UCLA Student Eileen Skalky Researches History at Rancho Los Cerritos

By Christa Weston exhibits, history, Long Beach No Comments on UCLA Student Eileen Skalky Researches History at Rancho Los Cerritos

Eileen Skalky, Steve Iverson, and Marie BarnIdge McIntyre

Eileen Skalky, an Anthropologie student at UCLA recently contacted the Rancho to make a research appointment. She is following in the footsteps of her great grandmother and Long Beach historian Loretta Berner. Eileen is researching the cogged stones that were found on-site and the time period they come from.

Eleven cogged stones were unearthed at Rancho Los Cerritos during the 1930 remodel of the Rancho Los Cerritos adobe home. The stones date from 6000 to 3000 BCE, but modern scholars are not in agreement about the functions they may have served. “The mysterious aspect of them is definitely appealing to me, as well as the fact that they could be 8,500 years old. Another interesting fact I came across was that there were cogged stones found in shell mounds in Chile that date to 9,000 years ago. I am just interested to see what I find during my research.” says Eileen.

Steve points out an archeological dig site to Eileen and Marie

While visiting Rancho Los Cerritos, Eileen was able to view the cogged stones, interview staff, and walk the site to see where previous archeological digs had occurred with former curator Steve Iverson and horticulturist Marie Barnidge-McIntyre. Rancho Los Cerritos is always happy to support local researchers in learning more about our shared history.

“The goal of my research is to bring more awareness to the site, focusing on the local Indigenous cultures, particularly the Tongva. If my scholarship research proposal is accepted, I will spend a year studying the material culture found that is associated with the Millingstone Period. My research project will be to tell the history of Tevahangna more thoroughly, and maybe even what came before that, using the Native American artifacts found at the site…I want to research what modern Long Beach was like prior to European contact.” says Eileen.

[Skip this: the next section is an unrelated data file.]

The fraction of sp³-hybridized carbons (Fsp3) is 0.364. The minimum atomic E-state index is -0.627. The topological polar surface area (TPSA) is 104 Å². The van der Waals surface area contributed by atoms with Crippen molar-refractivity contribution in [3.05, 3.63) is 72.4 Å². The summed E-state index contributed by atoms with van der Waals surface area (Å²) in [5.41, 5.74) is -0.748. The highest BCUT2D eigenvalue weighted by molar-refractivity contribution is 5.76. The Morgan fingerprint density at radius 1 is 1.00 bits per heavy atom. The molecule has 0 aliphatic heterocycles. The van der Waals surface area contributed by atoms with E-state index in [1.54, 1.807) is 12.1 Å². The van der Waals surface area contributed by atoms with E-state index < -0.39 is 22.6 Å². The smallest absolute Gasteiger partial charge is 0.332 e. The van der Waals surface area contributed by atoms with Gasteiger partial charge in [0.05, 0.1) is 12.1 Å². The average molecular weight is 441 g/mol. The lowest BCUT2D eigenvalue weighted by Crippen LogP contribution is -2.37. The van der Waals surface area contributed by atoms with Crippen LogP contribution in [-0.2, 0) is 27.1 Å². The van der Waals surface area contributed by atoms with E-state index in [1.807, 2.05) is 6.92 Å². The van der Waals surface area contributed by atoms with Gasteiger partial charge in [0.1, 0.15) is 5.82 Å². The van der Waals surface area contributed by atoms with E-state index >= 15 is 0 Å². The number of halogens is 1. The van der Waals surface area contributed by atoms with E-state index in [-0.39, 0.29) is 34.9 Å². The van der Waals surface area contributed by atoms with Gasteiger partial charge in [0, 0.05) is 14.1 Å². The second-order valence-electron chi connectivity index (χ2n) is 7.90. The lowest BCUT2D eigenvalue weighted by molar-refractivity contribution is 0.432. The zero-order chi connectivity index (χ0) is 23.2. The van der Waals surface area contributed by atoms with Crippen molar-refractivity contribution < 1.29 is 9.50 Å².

If you are researching history we encourage you to visit the Rancho and reach out to us to make a research appointment so that we can connect you to the resources that we have to offer. Rancho Los Cerritos is home to the California History Research Library, as well as archives, and research files. The California History Research Library contains more than 3,000 books on California history, both rare volumes and current publications, and also books on decorative arts and museum studies. The Archives contain original documents, maps, blueprints, photographs, and sound and image recordings directly associated with the Rancho and its owners, occupants, and workers. The Research Files consist of documents, articles, research notes, and photographs. Access to these collections is by appointment, please email Rancho@RanchoLosCerritos.org to schedule an appointment.

The cogged stones were featured in Tevaaxa’nga (Te-vaah-ha-nga) to Today: Stories of the Tongva People, an exhibit celebrating the history and culture of the Tongva (Gabrielino); the first people to inhabit the land that would eventually become Rancho Los Cerritos. Link to exhibit

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